The first part of what follows is revised and expanded from the DVD review of Dark Age which I wrote for this site in 2012, here.
Australia is a country with more than its share of dangerous wildlife, and that very much includes the estuarine or saltwater crocodile, found in the Northern Territory and northern Queensland. Known as “Numunwari” to the indigenous peoples, this largest of living reptiles can exceed six or (arguably) seven metres in length and humans can and sometimes do form part of its diet. Steve Harris (John Jarratt) is a wildlife ranger charged with conserving the species against the predations of hunters. Hearing rumours of a seven-metre crocodile that has already killed two people, Steve and his girlfriend Cathy Pope (Nikki Coghill) and Aboriginal trackers Oonadabund (Burnam Burnam) and Adjaral (David Gulpilil, here billed simply by his surname) go in search of it to relocate it to a breeding sanctuary. But the survivor of that attack is hunter John Besser (Max Phipps) and he is hellbent on revenge.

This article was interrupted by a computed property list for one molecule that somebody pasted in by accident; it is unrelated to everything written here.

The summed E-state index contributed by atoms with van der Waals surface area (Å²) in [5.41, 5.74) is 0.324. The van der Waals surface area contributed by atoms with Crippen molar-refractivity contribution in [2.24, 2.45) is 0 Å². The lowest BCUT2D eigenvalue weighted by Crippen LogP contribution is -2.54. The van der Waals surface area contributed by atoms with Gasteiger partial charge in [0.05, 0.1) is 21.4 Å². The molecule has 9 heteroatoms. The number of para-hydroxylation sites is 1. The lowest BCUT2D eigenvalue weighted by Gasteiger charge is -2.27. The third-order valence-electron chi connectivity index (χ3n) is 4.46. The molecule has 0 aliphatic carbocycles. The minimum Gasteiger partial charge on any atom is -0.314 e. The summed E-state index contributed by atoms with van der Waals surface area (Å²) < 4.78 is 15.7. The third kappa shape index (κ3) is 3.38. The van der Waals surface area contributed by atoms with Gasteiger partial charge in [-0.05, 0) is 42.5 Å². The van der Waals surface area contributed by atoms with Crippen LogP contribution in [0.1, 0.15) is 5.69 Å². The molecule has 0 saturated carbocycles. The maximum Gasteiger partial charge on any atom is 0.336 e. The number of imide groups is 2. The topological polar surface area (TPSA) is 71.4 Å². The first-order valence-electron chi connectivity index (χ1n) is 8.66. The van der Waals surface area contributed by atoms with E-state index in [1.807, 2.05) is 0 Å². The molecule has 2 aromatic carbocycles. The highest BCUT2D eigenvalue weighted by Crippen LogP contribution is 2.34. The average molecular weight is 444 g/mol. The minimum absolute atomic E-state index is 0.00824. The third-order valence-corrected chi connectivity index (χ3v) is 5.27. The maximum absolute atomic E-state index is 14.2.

Director Arch Nicholson made four features, the others being Buddies, Fortress (made for HBO in America and shown there before its Australian cinema release) and Weekend with Kate. The last-named was released in 1990, the year of his death from motor neurone disease, aged just forty-eight. He also directed many TV episodes and, particularly relevant to tales of giant fauna on the rampage, second unit on Razorback. Latterly he has had some attention paid to his work, the present film especially. Much of that is due to Quentin Tarantino, who championed Dark Age in the Ozploitation documentary Not Quite Hollywood. Tarantino is also the owner of the only known surviving 35mm print of Dark Age.